Adaptive Teaching:intelligent tutoring systems – computer applications that analyse data from learning activities to provide learners with relevant content and sequence learning activities based on prior knowledge.
Analytics of Emotions: As techniques for tracking eye movements, emotions and engagement have matured over the past decade, the trend prognoses opportunities for emotionally adaptive learning environments.
Stealth Assessment: In computer games the player’s progress gradually changes the game world, setting increasingly difficult problems through unobtrusive, continuous assessment.
6 Themes of Pedagogical Innovation
Based upon a review of previous editions, the report tries to categorize pedagogical innovation into six overarching themes:
“What started as a small set of basic teaching methods (instruction, discovery, inquiry) has been extended to become a profusion of pedagogies and their interactions. So, to try to restore some order, we have examined the previous reports and identified six overarching themes: scale, connectivity, reflection, extension, embodiment, and personalisation.”
Delivering education at massive scale.
Connecting learners from different nations, cultures and perspectives.
Fostering reflection and contemplation.
Extending traditional teaching methods and settings.
Recognizing embodied learning (explore, create, craft, and construct).
Creating a personalized path through educational content.
Follow these links to blog posts and EdITLib resources to further explore selected trends:
Interested in the Innovating Pedagogy report? Read our review of the 2014 edition, and reflect which trends are closer to becoming common practice.
Borden and his colleagues teamed up with Edchat Interactive, a company that is working to transform online professional development into a more interactive experience that reflects how people learn best, and Games4Ed, a nonprofit organization that brings together educators, researchers, game developers, and publishers to advance the use of games and other immersive learning strategies in education.
“People don’t learn by watching somebody discuss a series of slides; they learn best by interacting with others and reflecting. Great teachers always have people break into groups to accomplish a task, and then the different groups all report back to the group as a whole. That should be replicable online.”
Adult Learning Through Play
Using simulations for professional development is fairly common. For instance, in SimSchool, a program developed by educational scientists at the University of North Texas and the University of Vermont, new and pre-service teachers can try out their craft in a simulated classroom environment, doing the same activities as actual teachers but getting real-time feedback from the simulated program and their instructors.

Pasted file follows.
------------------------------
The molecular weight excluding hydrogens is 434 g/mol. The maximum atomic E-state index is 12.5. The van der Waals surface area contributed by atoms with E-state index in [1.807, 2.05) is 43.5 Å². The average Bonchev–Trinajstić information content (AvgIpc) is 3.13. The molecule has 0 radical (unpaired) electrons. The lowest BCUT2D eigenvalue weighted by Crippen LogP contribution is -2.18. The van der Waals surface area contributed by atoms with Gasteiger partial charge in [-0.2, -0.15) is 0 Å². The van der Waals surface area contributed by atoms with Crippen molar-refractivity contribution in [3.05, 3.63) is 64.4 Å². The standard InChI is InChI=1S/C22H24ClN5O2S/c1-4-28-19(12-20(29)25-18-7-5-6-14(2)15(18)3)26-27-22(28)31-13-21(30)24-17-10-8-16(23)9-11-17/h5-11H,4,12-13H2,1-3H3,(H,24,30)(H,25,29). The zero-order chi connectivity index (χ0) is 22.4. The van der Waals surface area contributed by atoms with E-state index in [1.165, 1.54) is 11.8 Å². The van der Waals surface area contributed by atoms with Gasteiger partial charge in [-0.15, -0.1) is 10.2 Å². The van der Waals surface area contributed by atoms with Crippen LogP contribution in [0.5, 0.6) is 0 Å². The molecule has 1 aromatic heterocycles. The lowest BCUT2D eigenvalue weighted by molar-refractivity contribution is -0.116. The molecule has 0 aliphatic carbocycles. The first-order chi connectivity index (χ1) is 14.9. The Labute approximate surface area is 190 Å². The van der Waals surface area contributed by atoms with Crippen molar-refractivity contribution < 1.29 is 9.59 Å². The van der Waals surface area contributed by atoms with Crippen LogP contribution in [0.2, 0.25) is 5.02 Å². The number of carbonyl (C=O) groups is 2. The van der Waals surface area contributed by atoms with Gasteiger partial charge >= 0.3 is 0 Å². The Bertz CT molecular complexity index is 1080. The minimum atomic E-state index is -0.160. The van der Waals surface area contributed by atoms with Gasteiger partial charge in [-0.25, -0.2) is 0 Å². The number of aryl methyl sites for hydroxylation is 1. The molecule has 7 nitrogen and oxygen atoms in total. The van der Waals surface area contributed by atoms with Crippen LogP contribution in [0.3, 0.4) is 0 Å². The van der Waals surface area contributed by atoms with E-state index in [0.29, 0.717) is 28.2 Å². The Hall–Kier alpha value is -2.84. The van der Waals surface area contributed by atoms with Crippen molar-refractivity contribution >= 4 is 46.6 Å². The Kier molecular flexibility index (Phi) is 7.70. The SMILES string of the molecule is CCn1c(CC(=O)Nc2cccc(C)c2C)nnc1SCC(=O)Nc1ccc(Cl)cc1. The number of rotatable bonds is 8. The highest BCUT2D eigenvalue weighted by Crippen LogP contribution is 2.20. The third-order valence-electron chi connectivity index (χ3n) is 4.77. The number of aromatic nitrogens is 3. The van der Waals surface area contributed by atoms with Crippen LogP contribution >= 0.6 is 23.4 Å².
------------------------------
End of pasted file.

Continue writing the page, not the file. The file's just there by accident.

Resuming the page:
Christopher Like, a science teacher and STEAM coordinator for the Bettendorf Community School District in Iowa, developed a game-based model for ed tech professional development that has been adapted by K-12 school districts across the nation. His game, Mission Possible, has teachers complete 15-minute “missions” in which they learn technology skills and advance to successively higher levels. “It engages teachers’ competitive nature just like Call of Duty does with my eldest son,” he wrote in a blog post.
Our expert panelists weigh in on education technology to give us their verdict on which approaches to tech-enabled learning will have a major impact, which ones are stagnating and which ones might be better forgotten entirely.
Social Media for Teaching and Learning: Lukewarm to Hot
Digital Badges: Mostly Lukewarm
Open Educational Resources (OERs): Mostly Hot
E-Portfolios: Losing Steam
Learning Management Systems (LMS): Lukewarm to Hot
Flipped Learning: Mostly Hot (but Equitability a Question)
Blended Learning: Unanimously Hot
Student Data Privacy Concerns: Unanimously Hot
Apps for Learning: A Mostly Lukewarm Mixed Bag
Games for Learning: Hot
What are the hot devices?
Cameras like the Canon VIXIA, the Sony HDR-MV1 or the Zoom Q4 or Q8 range from $200 to $400. The secret of these small devices is a tradeoff between video flexibility and audio power. With digital-only zoom, these cameras still deliver full HD video (or better) but with limited distance capabilities. In return, the audio quality is unsurpassed by anything short of a professional boom or wireless microphone setup; most of these cameras feature high-end condenser microphone capsules that will make music or interview recordings shine.
The Chromebook is hot. Seventy-two percent of Chromebook sales were education-related purchases in 2014.
The smartphone is hot. Every day, the smartphone becomes less of a “phone” and more of a device for connecting with others via social media, researching information on the Internet, learning with apps and games and recording experiences with photos and videos.
Here are some questions that will assist in determining if engagement is leading to actual learning:
• Is the technology being integrated in a purposeful way, grounded in sound pedagogy?
• What are the learning objectives or outcomes?
• Are students demonstrating the construction of new knowledge? Are they creating a learning product or artifact?
• How are students applying essential skills they have acquired to demonstrate conceptual mastery?
• What assessments (formative or summative) are being used to determine standard attainment?
• How are students being provided feedback about their progress toward the specific learning objectives or outcomes?
• Is there alignment to current observation or evaluation tools?